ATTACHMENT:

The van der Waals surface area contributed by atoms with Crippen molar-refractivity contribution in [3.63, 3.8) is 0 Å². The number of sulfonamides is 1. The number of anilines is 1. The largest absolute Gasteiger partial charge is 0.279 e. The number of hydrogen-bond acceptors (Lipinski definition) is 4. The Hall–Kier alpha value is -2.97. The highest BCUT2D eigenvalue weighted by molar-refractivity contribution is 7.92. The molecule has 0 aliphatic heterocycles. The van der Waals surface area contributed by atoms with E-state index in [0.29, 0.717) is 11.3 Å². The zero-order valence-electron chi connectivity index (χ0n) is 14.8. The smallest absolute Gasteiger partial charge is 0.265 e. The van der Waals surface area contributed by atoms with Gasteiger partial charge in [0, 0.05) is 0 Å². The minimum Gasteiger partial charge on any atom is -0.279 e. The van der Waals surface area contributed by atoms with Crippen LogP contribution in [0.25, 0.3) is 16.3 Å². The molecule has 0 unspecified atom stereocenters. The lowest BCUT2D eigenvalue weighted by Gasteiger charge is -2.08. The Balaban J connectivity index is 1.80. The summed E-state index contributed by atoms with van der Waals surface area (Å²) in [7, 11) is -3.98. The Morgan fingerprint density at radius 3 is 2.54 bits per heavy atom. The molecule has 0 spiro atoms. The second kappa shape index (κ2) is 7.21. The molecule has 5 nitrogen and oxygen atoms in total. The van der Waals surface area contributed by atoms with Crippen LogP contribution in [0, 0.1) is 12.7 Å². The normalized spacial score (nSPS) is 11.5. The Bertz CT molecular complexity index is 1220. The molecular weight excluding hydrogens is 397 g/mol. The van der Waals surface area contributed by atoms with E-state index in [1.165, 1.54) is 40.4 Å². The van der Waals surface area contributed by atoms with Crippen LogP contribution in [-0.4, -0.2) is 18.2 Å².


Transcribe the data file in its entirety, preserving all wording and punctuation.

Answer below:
The van der Waals surface area contributed by atoms with Crippen molar-refractivity contribution in [3.63, 3.8) is 0 Å². The number of sulfonamides is 1. The number of anilines is 1. The largest absolute Gasteiger partial charge is 0.279 e. The number of hydrogen-bond acceptors (Lipinski definition) is 4. The Hall–Kier alpha value is -2.97. The highest BCUT2D eigenvalue weighted by molar-refractivity contribution is 7.92. The molecule has 0 aliphatic heterocycles. The van der Waals surface area contributed by atoms with E-state index in [0.29, 0.717) is 11.3 Å². The zero-order valence-electron chi connectivity index (χ0n) is 14.8. The smallest absolute Gasteiger partial charge is 0.265 e. The van der Waals surface area contributed by atoms with Gasteiger partial charge in [0, 0.05) is 0 Å². The minimum Gasteiger partial charge on any atom is -0.279 e. The van der Waals surface area contributed by atoms with Crippen LogP contribution in [0.25, 0.3) is 16.3 Å². The molecule has 0 unspecified atom stereocenters. The lowest BCUT2D eigenvalue weighted by Gasteiger charge is -2.08. The Balaban J connectivity index is 1.80. The summed E-state index contributed by atoms with van der Waals surface area (Å²) in [7, 11) is -3.98. The Morgan fingerprint density at radius 3 is 2.54 bits per heavy atom. The molecule has 0 spiro atoms. The second kappa shape index (κ2) is 7.21. The molecule has 5 nitrogen and oxygen atoms in total. The van der Waals surface area contributed by atoms with Crippen LogP contribution in [0, 0.1) is 12.7 Å². The normalized spacial score (nSPS) is 11.5. The Bertz CT molecular complexity index is 1220. The molecular weight excluding hydrogens is 397 g/mol. The van der Waals surface area contributed by atoms with E-state index in [1.165, 1.54) is 40.4 Å². The van der Waals surface area contributed by atoms with Crippen LogP contribution in [-0.4, -0.2) is 18.2 Å².